Big is the enemy of the good in all industries
Sunday, April 7th, 2013 By
This week, another naughty Big Energy company has had its wrist gently slapped for viscously ripping off customers. EDF is fighting its own battles. At some point, an elected government and its self-styled consumer champions, the regulators, will stand up for the people and break these malicious and inefficient oligopolies up.
Before Big Energy it was Big Supermarkets with horse burgers. Before them it was Big Banks. Ben Goldacre highlighted the behaviour of Big Pharma. We frequently comment on the reckless behaviour of Big Oil and Big Tobacco. The Guardian reports that, sadly but predictably, US Big Tech (Facebook, Apple and Google) has been creeping into political lobbying, following anti-trust activities against Microsoft.
The biggest companies skew markets as much, if not more than, the public sector. They drive down employee and consumer rights, bully or bankrupt governments, intimidate or overwhelm regulators and wreck the environment.
While they often fund vital research and development, they are equally as guilty of stifling disruptive innovation through aggressive patenting and lobbying for self-interest. They demand ever-lighter regulation and even more support through lower taxes, subsidies, benefit funding for low wages and regular bailouts from governments. Their goal appears to be to privatise profit, nationalise loss, and the recreation of an unfettered free market utopia of the 19th century, without any of the concomitant risks.
In the unregulated utopia of the 19th century, we had slavery, child labour among those as young as nine, hundred-hour working weeks, no consumer protection, poisonous smog, unequal pay for women, countless deaths and injuries at work, the environment used as a dumping ground, criminally low pay and widespread discrimination. Businesses were also allowed to fail.
Some parts of the UK and the world still suffer some or all of these degradations, as we have successfully exported our economic policies, dirtier manufacturing and corporate bad behaviour overseas.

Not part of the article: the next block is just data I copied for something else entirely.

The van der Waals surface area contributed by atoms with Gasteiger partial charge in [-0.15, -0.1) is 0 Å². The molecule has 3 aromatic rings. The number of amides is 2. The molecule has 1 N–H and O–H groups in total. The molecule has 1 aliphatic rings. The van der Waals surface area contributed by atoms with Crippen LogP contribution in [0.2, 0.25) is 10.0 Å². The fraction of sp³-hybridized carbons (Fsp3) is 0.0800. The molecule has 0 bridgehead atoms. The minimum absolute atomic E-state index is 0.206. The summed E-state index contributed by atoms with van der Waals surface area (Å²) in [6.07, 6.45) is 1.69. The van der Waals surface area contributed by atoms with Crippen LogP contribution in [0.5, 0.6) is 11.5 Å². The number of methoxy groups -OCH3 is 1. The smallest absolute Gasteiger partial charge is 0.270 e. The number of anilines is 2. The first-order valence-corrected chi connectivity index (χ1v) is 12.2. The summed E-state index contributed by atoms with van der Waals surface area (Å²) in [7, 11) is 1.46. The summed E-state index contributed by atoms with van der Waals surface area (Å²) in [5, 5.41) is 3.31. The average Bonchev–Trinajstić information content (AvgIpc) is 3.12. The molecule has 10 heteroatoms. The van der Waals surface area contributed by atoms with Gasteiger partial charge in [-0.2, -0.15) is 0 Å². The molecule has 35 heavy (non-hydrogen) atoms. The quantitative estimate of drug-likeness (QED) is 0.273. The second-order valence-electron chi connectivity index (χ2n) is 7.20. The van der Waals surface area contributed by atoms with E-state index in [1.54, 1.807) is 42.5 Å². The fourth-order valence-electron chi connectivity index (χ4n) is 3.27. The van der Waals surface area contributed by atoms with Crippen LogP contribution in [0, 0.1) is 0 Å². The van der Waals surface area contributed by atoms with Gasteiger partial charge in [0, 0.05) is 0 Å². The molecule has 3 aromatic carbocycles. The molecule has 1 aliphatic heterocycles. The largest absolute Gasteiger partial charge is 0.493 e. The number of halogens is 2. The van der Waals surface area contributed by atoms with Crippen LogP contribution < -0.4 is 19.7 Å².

To deal with the inevitable social, economic and environmental fallout of unregulated or unfettered capitalism, forward-thinking governments of all political parties introduced controls.
These included the Factory Acts (1802-1962), Slave Trade Act (1807), Slavery Abolition Act (1833), Sales of Goods Act (1893 and 1979), Consumer Credit Act (1974), Clean Air Acts (1953 and 1993), Equal Pay Act (1970), Health and Safety at Work Act (1974), Environmental Protection Act (1990), Disability Discrimination Act (1995), National Minimum Wage Act (1998), and Equality Act (2010). All of which were vigorously resisted by business and their friends in the media.
Over time and against powerful opposition, we painstakingly established social, employee, consumer and environmental protections. Some will rightly argue it was often too little and usually too slow.
However, these protections are fragile and now increasingly threatened by the biddable nature of today’s politicians and their raucous cheerleaders in the press; both of whom are funded by the corporate shilling.
Politicians extolling the virtues of ‘free’ markets, while defending and being underwritten by the oligopolistic players who distort them, is intellectually dishonest. For an oligopoly to exist, there needs to be a few large firms that can protect their dominance through significant barriers to entry. A compliant government and weak regulator helps. The revolving door between ministers, regulators and private operators remains unhealthy and anti-competitive.
This oligopolistic behaviour sounds a lot like domestic energy (top five have 75%), supermarkets (top five have 84%), banks (top five have 85% of current accounts), mobile providers (top five have 100%), and global pharmaceuticals, oil and tobacco players, not to mention certain media empires. The top two – News International (The Sun, The Times and Sunday sisters) has 34% of daily newspaper sales and Daily Mail Group has 22% – have over half of national newspapers read each morning.
While there is little we can easily do to global corporations, we could clean up our own backyard and give some teeth to the Competition Commission.
What could we practically do? Limiting the market shares, and therefore size, of monopoly utilities (water, energy) to fewer than 15% would create a more competitive environment. It would still mean seven players could control a market. Seven per cent might be a better goal to create 15 players. Only those companies that have independently-audited, excellent customer service and sustainable practices would be allowed to go beyond that level, and then only for as long as they maintain the satisfaction. To grow you would have to be great.
This would make it easier for greater competition in utilities, but if enacted more widely could similarly improve retail, financial services and could dramatically improve competition, innovation and better customer outcomes.
This is not the bleeding heart appeal of a closet statist magazine. We just would not want to live in a country without the essential regulations of the 19th and 20th centuries. This is a call-to-arms for genuinely competitive, genuinely sustainable capitalism, rather than the oligopolistic and irresponsible corporate kleptocracy we have created.
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